Veteran Wall Street analyst Rick Sherlund of Nomura Research has issued a report following a series of investor meetings last week with Windows marketing chief Tami Reller, providing a glimpse into the status of Microsoft’s Windows 8 as the company gears up for its launch, expected later this year.
One of the more interesting tidbits is Sherlund’s speculation about the status of Windows 8 on the ARM architecture common in mobile devices, a new initiative for the Redmond company. ARM devices are considered key to Microsoft’s attempt to use Windows 8 to compete more effectively with the iPad.
The official word from Microsoft Windows chief Steven Sinofsky in February was that Windows 8 ARM devices “are still under development and our collective goal is for PC makers to ship them the same time as PCs designed for Windows 8 on x86/64.”
In his latest report, Sherlund says Microsoft’s use of the word “goal” is significant. In other words, it’s an aspiration, not a commitment. Here’s what the analyst writes …
Ms Reller was also quiet on our question whether Microsoft would possibly hold off shipping Windows 8 for Intel if the ARM version were lagging behind. However, there was a certain acknowledgement in the reply that suggested to us that this was a question that might have hit its target.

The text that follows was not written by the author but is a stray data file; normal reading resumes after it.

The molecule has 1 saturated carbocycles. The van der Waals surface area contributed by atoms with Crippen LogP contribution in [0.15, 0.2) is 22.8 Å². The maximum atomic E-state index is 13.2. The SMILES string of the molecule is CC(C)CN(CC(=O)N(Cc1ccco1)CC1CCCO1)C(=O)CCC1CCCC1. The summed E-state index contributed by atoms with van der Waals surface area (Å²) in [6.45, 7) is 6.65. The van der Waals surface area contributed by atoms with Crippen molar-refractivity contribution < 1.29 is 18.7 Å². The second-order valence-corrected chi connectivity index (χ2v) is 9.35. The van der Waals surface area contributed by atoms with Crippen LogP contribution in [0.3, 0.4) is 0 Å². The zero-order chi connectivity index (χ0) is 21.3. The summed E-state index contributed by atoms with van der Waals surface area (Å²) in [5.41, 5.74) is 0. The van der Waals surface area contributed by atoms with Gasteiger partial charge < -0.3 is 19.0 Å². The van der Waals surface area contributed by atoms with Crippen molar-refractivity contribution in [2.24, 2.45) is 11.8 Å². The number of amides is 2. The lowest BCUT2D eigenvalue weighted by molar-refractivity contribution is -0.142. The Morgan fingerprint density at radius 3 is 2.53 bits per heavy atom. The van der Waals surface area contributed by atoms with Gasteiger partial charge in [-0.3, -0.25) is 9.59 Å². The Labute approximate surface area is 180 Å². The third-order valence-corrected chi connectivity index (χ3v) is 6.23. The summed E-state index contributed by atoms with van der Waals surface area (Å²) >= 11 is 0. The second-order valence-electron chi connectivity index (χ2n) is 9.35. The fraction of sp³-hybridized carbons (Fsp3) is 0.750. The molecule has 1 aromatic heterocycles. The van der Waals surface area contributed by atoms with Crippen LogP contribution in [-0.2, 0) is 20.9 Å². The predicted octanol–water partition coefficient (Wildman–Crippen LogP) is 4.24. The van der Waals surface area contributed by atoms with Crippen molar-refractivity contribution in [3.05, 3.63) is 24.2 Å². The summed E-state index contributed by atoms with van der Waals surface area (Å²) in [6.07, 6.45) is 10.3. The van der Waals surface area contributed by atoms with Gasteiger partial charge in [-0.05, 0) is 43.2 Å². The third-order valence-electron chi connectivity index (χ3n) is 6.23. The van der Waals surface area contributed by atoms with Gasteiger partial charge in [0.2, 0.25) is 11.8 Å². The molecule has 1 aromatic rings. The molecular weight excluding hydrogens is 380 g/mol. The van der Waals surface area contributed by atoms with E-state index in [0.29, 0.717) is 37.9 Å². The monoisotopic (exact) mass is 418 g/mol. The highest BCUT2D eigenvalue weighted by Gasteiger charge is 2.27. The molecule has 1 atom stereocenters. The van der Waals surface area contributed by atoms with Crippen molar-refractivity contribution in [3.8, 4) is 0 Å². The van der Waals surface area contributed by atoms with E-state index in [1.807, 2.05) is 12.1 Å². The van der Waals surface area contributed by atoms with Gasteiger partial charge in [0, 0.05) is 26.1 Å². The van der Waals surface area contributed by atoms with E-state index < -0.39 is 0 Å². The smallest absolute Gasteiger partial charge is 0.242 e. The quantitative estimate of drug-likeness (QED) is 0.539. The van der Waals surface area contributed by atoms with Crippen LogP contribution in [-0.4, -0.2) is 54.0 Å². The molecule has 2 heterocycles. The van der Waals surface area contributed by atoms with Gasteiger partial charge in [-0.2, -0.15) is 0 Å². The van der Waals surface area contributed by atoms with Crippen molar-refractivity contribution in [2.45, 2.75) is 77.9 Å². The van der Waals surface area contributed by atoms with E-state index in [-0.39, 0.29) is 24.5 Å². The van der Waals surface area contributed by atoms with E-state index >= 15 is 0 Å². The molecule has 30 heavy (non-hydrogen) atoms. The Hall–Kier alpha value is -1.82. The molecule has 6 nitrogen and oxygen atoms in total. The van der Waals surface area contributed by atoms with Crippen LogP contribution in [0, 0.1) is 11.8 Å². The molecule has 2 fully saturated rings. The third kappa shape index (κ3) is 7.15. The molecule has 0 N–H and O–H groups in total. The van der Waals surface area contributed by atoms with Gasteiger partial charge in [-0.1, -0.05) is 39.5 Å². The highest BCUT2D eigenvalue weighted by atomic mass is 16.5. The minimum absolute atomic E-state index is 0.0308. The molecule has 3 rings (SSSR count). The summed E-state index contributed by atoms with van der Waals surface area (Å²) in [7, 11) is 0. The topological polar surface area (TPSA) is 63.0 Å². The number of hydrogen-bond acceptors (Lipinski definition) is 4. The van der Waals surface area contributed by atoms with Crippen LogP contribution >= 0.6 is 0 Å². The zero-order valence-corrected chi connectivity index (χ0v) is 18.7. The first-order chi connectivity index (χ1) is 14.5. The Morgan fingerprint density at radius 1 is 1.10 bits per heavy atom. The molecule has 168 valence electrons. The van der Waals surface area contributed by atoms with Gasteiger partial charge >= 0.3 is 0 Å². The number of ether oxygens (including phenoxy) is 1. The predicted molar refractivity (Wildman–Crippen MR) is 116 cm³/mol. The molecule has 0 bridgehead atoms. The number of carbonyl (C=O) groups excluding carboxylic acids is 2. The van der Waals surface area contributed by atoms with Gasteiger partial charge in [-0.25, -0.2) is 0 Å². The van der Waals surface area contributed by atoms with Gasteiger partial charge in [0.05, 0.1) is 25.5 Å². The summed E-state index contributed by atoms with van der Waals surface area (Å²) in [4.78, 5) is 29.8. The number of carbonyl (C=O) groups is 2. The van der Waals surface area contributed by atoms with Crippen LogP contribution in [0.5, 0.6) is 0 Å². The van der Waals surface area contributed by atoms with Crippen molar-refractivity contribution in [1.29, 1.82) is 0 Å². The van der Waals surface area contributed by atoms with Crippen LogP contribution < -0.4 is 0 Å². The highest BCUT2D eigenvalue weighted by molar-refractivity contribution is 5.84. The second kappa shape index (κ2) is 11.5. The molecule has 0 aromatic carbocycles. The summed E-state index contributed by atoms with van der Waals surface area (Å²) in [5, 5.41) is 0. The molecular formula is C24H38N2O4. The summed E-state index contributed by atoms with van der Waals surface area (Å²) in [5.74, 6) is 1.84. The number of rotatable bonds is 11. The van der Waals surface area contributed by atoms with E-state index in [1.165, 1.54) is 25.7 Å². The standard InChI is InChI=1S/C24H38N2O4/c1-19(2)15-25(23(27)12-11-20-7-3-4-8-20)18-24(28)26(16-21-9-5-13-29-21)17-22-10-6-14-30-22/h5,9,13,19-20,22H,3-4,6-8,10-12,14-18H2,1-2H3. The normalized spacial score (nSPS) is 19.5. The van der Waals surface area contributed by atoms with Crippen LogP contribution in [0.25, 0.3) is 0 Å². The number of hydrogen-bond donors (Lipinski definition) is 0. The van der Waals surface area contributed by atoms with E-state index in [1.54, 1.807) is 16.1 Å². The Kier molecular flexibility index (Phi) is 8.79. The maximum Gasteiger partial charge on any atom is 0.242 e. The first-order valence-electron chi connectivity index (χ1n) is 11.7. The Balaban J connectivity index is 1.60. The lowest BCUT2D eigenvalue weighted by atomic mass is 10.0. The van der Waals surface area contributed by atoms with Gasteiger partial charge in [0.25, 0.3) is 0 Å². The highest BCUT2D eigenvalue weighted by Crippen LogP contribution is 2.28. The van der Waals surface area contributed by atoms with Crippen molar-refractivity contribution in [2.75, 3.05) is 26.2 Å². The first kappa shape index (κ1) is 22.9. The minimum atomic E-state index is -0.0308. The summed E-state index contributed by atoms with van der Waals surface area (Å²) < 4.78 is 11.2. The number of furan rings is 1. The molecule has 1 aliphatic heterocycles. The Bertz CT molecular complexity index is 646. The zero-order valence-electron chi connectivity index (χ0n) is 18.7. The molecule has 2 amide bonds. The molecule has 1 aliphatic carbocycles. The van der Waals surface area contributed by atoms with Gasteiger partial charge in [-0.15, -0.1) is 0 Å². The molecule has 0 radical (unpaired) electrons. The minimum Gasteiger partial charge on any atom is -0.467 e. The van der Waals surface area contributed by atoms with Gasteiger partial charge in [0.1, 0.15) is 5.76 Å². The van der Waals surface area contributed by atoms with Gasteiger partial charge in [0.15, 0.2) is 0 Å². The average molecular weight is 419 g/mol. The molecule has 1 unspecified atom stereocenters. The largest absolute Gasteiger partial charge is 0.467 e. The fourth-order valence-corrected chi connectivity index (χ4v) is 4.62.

We think Sinofsky wants the press (I am thinking of Walt Mossberg for example) to review the ARM version of the Windows 8 tablet vs the iPad, since this will compare much better in battery life and size than the Intel version. If the reviews were better on ARM, it might be awkward to release the Intel version by itself as the presumed answer from Microsoft to Apple. It’s like not putting your best foot forward when the world will be watching.
We think the issue with ARM is not so much with finishing the software, but getting the ARM component suppliers coordinated and optimized with Windows 8, which is a very big issue in the ARM camp.
Microsoft declined to comment on Sherlund’s report, referring back to Sinofsky’s February blog post as its official statement on the matter.
Bloomberg News, citing unnamed people familiar with the situation, reported in March that Windows 8 would be released in October and that “there will be fewer than five ARM devices in the debut, compared with more than 40 Intel machines.”
Another tidbit from Sherlund’s report: Microsoft is standing by its decision to get rid of the Start button in Windows 8 desktop mode, but it appears to be planning some kind of navigational tutorial to alleviate the inevitable confusion.